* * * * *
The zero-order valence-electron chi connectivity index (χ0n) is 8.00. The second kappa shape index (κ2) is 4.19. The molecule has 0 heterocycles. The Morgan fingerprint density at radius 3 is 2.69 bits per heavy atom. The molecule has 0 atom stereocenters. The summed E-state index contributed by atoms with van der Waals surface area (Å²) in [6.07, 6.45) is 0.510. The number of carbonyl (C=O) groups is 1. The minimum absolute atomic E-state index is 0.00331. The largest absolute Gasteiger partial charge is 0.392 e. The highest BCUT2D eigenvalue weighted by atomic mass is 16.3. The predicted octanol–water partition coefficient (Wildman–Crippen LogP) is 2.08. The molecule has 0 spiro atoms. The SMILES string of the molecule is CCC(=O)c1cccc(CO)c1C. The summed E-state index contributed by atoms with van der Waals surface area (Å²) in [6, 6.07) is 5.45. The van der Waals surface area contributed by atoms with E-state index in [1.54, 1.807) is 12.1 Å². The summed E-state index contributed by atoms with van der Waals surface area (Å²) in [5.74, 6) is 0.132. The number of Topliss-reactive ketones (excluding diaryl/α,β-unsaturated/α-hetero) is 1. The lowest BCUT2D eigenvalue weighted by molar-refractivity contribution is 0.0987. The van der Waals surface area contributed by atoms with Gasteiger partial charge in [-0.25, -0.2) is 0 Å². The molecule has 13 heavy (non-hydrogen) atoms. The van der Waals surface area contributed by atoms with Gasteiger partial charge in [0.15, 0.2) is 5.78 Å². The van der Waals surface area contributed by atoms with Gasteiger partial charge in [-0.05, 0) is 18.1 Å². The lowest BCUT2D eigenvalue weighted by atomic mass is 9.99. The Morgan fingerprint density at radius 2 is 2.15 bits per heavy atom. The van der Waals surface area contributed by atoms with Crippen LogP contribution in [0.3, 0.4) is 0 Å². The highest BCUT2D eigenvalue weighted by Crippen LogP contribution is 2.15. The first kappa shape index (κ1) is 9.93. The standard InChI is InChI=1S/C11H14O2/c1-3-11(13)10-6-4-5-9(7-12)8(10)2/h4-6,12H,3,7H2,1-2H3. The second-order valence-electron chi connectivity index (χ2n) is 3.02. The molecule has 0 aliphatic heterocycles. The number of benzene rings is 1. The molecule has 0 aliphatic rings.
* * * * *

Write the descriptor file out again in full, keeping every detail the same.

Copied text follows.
The zero-order valence-electron chi connectivity index (χ0n) is 8.00. The second kappa shape index (κ2) is 4.19. The molecule has 0 heterocycles. The Morgan fingerprint density at radius 3 is 2.69 bits per heavy atom. The molecule has 0 atom stereocenters. The summed E-state index contributed by atoms with van der Waals surface area (Å²) in [6.07, 6.45) is 0.510. The number of carbonyl (C=O) groups is 1. The minimum absolute atomic E-state index is 0.00331. The largest absolute Gasteiger partial charge is 0.392 e. The highest BCUT2D eigenvalue weighted by atomic mass is 16.3. The predicted octanol–water partition coefficient (Wildman–Crippen LogP) is 2.08. The molecule has 0 spiro atoms. The SMILES string of the molecule is CCC(=O)c1cccc(CO)c1C. The summed E-state index contributed by atoms with van der Waals surface area (Å²) in [6, 6.07) is 5.45. The van der Waals surface area contributed by atoms with E-state index in [1.54, 1.807) is 12.1 Å². The summed E-state index contributed by atoms with van der Waals surface area (Å²) in [5.74, 6) is 0.132. The number of Topliss-reactive ketones (excluding diaryl/α,β-unsaturated/α-hetero) is 1. The lowest BCUT2D eigenvalue weighted by molar-refractivity contribution is 0.0987. The van der Waals surface area contributed by atoms with Gasteiger partial charge in [-0.25, -0.2) is 0 Å². The molecule has 13 heavy (non-hydrogen) atoms. The van der Waals surface area contributed by atoms with Gasteiger partial charge in [0.15, 0.2) is 5.78 Å². The van der Waals surface area contributed by atoms with Gasteiger partial charge in [-0.05, 0) is 18.1 Å². The lowest BCUT2D eigenvalue weighted by atomic mass is 9.99. The Morgan fingerprint density at radius 2 is 2.15 bits per heavy atom. The van der Waals surface area contributed by atoms with Crippen LogP contribution in [0.3, 0.4) is 0 Å². The highest BCUT2D eigenvalue weighted by Crippen LogP contribution is 2.15. The first kappa shape index (κ1) is 9.93. The standard InChI is InChI=1S/C11H14O2/c1-3-11(13)10-6-4-5-9(7-12)8(10)2/h4-6,12H,3,7H2,1-2H3. The second-order valence-electron chi connectivity index (χ2n) is 3.02. The molecule has 0 aliphatic heterocycles. The number of benzene rings is 1. The molecule has 0 aliphatic rings.